Lifestyle Medicine Is Not New… but Needed

February 19, 2024


Therapies for complementary and alternative medicine are nothing new and neither are ancient methods that may not conform to conventional medical practices. Recently, the more holistic approach of Lifestyle Medicine has received a lot of media attention. But, the concept of using certain plant-based treatments protocols to prevent, treat, cure, or reverse adverse health effects isn’t new.

Around 400 B.C., the Greek physician Hippocrates coined the quote “let food be thy medicine and medicine be thy food”. As one of the most famous ancient physicians, he refused to ignore the functionality of food including both what to eat as well as how much to eat. Today, if your goal is for healthy living, it’s impossible to ignore the role foods can play as a sustainable change in lifestyle habits.

“Although diet and lifestyle cannot replace life-saving medical treatments,” says Hans Wolf, M.D., the founder of WOLFPACC Physicians Achievement Concept Course. “The fact that 70% of Americans are considered to be overweight or obese means medical students today who are interested in taking a complementary approach to healthcare should take advantage of the opportunities they have to learn more about integrative medicine.”

Difference in lifestyle and functional medicine…

Functional medicine is a specialty within integrative medicine that focuses on the interaction of genetics, environmental impact, and lifestyle factors to determine the underlying cause of disease or illness. It delves into the underlying physical, mental and emotional needs of the patient. This type of root-cause medicine focuses on personalized therapies tailored to treat the cause. Like holistic medicine, functional medicine is not linear and may span over many months.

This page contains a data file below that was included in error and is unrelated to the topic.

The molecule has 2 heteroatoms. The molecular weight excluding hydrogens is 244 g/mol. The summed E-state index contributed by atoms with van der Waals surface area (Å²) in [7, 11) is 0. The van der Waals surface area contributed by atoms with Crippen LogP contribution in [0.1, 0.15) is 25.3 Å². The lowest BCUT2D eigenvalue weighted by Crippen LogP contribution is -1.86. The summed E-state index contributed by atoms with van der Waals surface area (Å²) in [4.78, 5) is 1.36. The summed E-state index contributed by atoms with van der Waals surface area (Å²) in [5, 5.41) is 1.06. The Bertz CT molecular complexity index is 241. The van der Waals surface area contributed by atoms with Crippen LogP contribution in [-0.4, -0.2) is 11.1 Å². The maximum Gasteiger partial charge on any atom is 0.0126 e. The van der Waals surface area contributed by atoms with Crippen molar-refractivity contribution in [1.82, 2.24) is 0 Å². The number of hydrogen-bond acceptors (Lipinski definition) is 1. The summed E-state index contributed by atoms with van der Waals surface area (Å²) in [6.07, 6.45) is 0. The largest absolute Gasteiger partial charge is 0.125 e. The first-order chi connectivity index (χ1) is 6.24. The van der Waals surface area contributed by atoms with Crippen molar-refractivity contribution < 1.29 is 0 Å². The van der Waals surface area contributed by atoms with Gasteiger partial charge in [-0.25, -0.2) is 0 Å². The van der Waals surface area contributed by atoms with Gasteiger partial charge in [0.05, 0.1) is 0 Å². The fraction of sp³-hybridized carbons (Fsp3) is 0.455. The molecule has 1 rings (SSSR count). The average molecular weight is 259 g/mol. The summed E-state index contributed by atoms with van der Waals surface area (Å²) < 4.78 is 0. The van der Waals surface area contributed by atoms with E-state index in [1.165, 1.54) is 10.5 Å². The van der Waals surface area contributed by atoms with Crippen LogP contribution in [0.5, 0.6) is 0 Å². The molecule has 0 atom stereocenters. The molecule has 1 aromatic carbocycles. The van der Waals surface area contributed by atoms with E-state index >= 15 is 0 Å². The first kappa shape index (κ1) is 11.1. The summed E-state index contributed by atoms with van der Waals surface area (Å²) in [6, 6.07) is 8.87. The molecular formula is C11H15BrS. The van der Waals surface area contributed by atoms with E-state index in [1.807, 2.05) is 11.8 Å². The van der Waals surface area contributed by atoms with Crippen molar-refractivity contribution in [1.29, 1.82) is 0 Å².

Lifestyle medicine is a modern holistic approach to providing healthcare that also focuses on treating the root causes of a patient’s health issues. In practice, lifestyle medicine is based on scientific evidence that the body can heal itself when the factors that cause disease are removed. Chronic conditions like cardiovascular disease and type 2 diabetes that were once thought to be irreversible have been reversed by lifestyle interventions using evidence-based methods.

Six Pillars of Lifestyle Medicine

In addition to diseases like obesity, cases of dementia are growing exponentially. Although current treatment protocols do not reverse cognitive impairment, according to a recent article published in Cureus, there is credible evidence that demonstrates improvement in neurocognitive decline by applying the following six pillars of Lifestyle Medicine, which include:

  • 1) Add Plant-Based Nutrition – According to an article published by the National Institute of Health, the major benefits of a well-planned plant-based diet include a reduction in the number of medications taken to treat chronic conditions, a decreased risk of cancer and ischemic heart disease, and a reduction in body weight. However, plant-based diets are not an all-or-nothing approach and should be personalized to each individual’s needs.
  • 2) Increase Physical Activities – Being physically active is one of the most important things you can do to improve brain health, manage your weight, and strengthen your body for improved performance of “activities for daily living.” Although people vary greatly in their need for weight management, both healthier eating patterns and increased physical activity play an important role in restoring good healthy and promoting well-being.
  • 3) Better Manage Stress  – It’s no secret that poorly managed stress can lead to a number of chronic health problems, including obesity, heart disease, high blood pressure, and an increased the risk of developing depression and anxiety. Moreover, long-term stress can lead to burnout and is a major contributor to absenteeism, destructive behavior, substance abuse, and suicide. Intervention may be crucial to reduce stress and prevent damage.